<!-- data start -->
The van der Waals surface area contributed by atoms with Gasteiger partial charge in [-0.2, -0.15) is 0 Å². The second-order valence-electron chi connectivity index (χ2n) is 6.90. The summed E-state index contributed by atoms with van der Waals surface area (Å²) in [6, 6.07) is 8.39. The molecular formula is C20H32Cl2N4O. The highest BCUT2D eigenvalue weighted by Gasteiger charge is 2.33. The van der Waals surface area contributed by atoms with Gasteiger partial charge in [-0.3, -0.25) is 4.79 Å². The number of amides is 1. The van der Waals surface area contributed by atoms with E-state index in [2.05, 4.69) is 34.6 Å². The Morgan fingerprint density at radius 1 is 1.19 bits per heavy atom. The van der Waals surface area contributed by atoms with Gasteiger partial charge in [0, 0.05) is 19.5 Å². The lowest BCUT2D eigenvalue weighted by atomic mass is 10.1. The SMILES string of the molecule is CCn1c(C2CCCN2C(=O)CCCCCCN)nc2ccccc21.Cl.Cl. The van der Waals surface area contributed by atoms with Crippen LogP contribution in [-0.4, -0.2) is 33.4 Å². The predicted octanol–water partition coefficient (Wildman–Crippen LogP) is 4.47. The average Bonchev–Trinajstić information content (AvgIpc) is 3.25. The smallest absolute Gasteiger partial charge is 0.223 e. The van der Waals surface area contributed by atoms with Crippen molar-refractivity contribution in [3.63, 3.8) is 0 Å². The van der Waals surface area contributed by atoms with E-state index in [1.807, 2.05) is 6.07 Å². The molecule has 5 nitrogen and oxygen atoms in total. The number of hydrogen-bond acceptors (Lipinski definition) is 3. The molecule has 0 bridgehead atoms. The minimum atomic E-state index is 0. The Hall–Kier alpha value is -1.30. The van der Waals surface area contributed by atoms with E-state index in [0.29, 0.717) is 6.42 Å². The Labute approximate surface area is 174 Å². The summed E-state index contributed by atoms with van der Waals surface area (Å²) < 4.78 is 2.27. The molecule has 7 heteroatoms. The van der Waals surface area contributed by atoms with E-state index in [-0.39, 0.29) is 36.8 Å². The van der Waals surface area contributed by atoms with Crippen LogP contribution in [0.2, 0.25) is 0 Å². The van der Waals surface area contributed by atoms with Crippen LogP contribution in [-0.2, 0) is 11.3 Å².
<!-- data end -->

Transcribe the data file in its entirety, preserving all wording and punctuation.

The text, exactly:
The van der Waals surface area contributed by atoms with Gasteiger partial charge in [-0.2, -0.15) is 0 Å². The second-order valence-electron chi connectivity index (χ2n) is 6.90. The summed E-state index contributed by atoms with van der Waals surface area (Å²) in [6, 6.07) is 8.39. The molecular formula is C20H32Cl2N4O. The highest BCUT2D eigenvalue weighted by Gasteiger charge is 2.33. The van der Waals surface area contributed by atoms with Gasteiger partial charge in [-0.3, -0.25) is 4.79 Å². The number of amides is 1. The van der Waals surface area contributed by atoms with E-state index in [2.05, 4.69) is 34.6 Å². The Morgan fingerprint density at radius 1 is 1.19 bits per heavy atom. The van der Waals surface area contributed by atoms with Gasteiger partial charge in [0, 0.05) is 19.5 Å². The lowest BCUT2D eigenvalue weighted by atomic mass is 10.1. The SMILES string of the molecule is CCn1c(C2CCCN2C(=O)CCCCCCN)nc2ccccc21.Cl.Cl. The van der Waals surface area contributed by atoms with Crippen LogP contribution in [-0.4, -0.2) is 33.4 Å². The predicted octanol–water partition coefficient (Wildman–Crippen LogP) is 4.47. The average Bonchev–Trinajstić information content (AvgIpc) is 3.25. The smallest absolute Gasteiger partial charge is 0.223 e. The van der Waals surface area contributed by atoms with Crippen molar-refractivity contribution in [3.63, 3.8) is 0 Å². The van der Waals surface area contributed by atoms with E-state index in [1.807, 2.05) is 6.07 Å². The molecule has 5 nitrogen and oxygen atoms in total. The number of hydrogen-bond acceptors (Lipinski definition) is 3. The molecule has 0 bridgehead atoms. The minimum atomic E-state index is 0. The Hall–Kier alpha value is -1.30. The van der Waals surface area contributed by atoms with E-state index in [0.29, 0.717) is 6.42 Å². The Labute approximate surface area is 174 Å². The summed E-state index contributed by atoms with van der Waals surface area (Å²) < 4.78 is 2.27. The molecule has 7 heteroatoms. The van der Waals surface area contributed by atoms with E-state index in [-0.39, 0.29) is 36.8 Å². The van der Waals surface area contributed by atoms with Crippen LogP contribution in [0.2, 0.25) is 0 Å². The van der Waals surface area contributed by atoms with Crippen LogP contribution in [-0.2, 0) is 11.3 Å².